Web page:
Asha’s Future
In the future, Asha hopes to continue playing an important role in the socio-economic development of India. Asha’s vision is outlined below:
  • 2047: Universal Primary Education in India

Asha will continue to evolve in keeping with the needs of the hour and the needs of the country. The  2019 Asha-wide Conference in Chicago, demonstrated that Asha’s volunteers are a committed lot who are willing to put in the effort required to bring about a change for the better in India.

Over the years, Asha has succeeded in touching the lives of thousands of children across the different projects that it has supported. However, we also realize that there is still a lot to be achieved since there are millions of children in India who do not have access to basic education. Debates and discussions are now underway among the volunteers about ways in which we can make a greater impact on the situation. As part of this learning process, we are undertaking projects to evaluate our efforts over the past decade. In the end, we hope to be able to better understand the impact we have had, and where we should focus our efforts.
All said and done, the future holds even more significant challenges for all of us as a people. It is more important than ever that every concerned person pool in his efforts and start working towards addressing these challenges. We, the volunteers of Asha, believe that we are upto these challenges that the future holds for us.

At a glance:
  • 50+ chapters world-wide – 37 in the US, 6 in Europe, 1 in Canada and 10 in India. (as of 08/2015)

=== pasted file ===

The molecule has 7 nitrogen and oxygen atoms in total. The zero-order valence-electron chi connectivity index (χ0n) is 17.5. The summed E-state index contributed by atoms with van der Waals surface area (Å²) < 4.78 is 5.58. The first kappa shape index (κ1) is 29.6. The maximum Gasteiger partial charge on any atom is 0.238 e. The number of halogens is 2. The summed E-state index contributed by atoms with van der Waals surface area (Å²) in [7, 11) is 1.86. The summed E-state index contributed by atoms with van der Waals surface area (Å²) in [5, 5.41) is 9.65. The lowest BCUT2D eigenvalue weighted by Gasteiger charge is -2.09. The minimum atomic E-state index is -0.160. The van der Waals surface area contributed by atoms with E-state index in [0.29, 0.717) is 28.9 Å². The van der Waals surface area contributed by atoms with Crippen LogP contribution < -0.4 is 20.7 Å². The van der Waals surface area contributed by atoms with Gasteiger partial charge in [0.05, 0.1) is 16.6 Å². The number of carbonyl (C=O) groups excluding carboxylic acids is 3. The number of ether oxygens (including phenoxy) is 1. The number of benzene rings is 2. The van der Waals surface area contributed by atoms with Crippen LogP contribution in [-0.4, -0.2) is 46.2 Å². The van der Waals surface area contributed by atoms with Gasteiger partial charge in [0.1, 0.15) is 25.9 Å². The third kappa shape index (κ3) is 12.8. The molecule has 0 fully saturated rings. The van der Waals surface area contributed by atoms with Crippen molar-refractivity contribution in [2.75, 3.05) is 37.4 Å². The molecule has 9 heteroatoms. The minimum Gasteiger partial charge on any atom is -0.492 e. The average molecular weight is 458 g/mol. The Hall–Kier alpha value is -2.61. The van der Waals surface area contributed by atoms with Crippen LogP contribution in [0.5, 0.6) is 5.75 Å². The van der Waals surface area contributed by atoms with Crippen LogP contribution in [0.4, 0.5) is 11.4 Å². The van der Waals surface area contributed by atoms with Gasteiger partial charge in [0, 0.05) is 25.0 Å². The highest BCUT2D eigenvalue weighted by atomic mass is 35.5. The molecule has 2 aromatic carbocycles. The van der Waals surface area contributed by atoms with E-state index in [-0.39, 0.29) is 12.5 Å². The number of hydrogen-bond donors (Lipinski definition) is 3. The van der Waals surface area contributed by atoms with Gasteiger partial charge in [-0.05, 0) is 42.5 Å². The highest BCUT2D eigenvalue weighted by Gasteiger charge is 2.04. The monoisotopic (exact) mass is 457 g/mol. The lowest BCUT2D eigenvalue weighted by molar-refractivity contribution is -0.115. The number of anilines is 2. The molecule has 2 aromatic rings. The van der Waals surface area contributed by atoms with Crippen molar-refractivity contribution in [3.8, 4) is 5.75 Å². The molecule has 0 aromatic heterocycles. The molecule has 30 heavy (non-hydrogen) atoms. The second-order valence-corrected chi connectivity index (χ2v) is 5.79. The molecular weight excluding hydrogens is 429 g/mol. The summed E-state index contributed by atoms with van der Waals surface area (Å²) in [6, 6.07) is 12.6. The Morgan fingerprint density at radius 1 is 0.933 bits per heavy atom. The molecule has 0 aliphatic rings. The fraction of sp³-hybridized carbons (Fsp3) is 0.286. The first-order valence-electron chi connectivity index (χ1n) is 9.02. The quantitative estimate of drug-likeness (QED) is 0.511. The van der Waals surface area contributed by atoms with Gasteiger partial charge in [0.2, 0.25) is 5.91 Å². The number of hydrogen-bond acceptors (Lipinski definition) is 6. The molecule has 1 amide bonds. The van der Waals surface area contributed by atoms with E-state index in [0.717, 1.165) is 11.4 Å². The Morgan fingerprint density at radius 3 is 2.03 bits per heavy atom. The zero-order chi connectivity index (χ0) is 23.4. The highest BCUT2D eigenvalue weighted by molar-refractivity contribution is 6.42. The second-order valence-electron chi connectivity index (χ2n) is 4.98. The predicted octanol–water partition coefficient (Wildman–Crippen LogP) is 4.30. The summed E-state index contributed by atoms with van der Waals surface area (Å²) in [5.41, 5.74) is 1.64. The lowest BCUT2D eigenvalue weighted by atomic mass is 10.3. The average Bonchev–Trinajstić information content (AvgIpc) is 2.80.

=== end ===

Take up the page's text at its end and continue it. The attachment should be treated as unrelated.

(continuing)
• Volunteers: Over 1000 active volunteers across the globe
  • Funds disbursed in 2014 – $2,849,141
  • Funds disbursed from inception to Dec 2014 – around $32.3 million.
  • Project partners = 400.

Today, there are over 50 Asha  chapters  worldwide: The organization has more than 1000 active volunteers and several thousand supporters around the world.

Till date, Asha has supported more than 400 different projects spanning 24 states in India. In terms of project funding, almost $32.3 million has been disbursed to these projects since Asha’s inception. The annual reports and our financial statements are available here.
Perhaps, more important than these numbers is the personal leadership that the volunteers take in carrying out Asha’s activities. Involvement with Asha has produced an awareness about developmental issues in India and has inspired a whole range of volunteers to get involved in other social causes. There has also been an increased emphasis on the formation of more chapters in India (called Asha Centers) so as to draw upon the collective energy and experience of part and full-time volunteers in India and to build closer bonds with our projects. These Asha centers also serve to network like-minded individuals, in addition to pioneering bold new initiatives in the field of education. Thus, Asha, while making a difference in the lives of underprivileged children of India, is also preparing a group of people who are more socially aware and socially responsible in their lives.

Clearly, identifying, researching, owning, funding, and sustaining projects has formed the core of Asha’s activities till now. Asha raises funds for its projects in a number of ways: individual donations, corporate donations, sale of merchandise (T-shirts, calendars, mugs, greeting cards, etc.), fundraising dinners, Indian classical music and dance concerts, popular music concerts and many others. In the process, we also promote Indian culture over here.
Some Asha chapters also work towards raising awareness in appropriate forums about various issues affecting the people of India. This awareness-raising is accomplished by organizing discussion series, invited talks and study groups. Asha also acts as a network for various grass-roots workers and volunteers and non-governmental organizations.
If you would like to find out more about us, our activities, and, if you would like to participate and contribute to our efforts in any way, please contact members of the chapter nearest you. We want you to be part of the movement!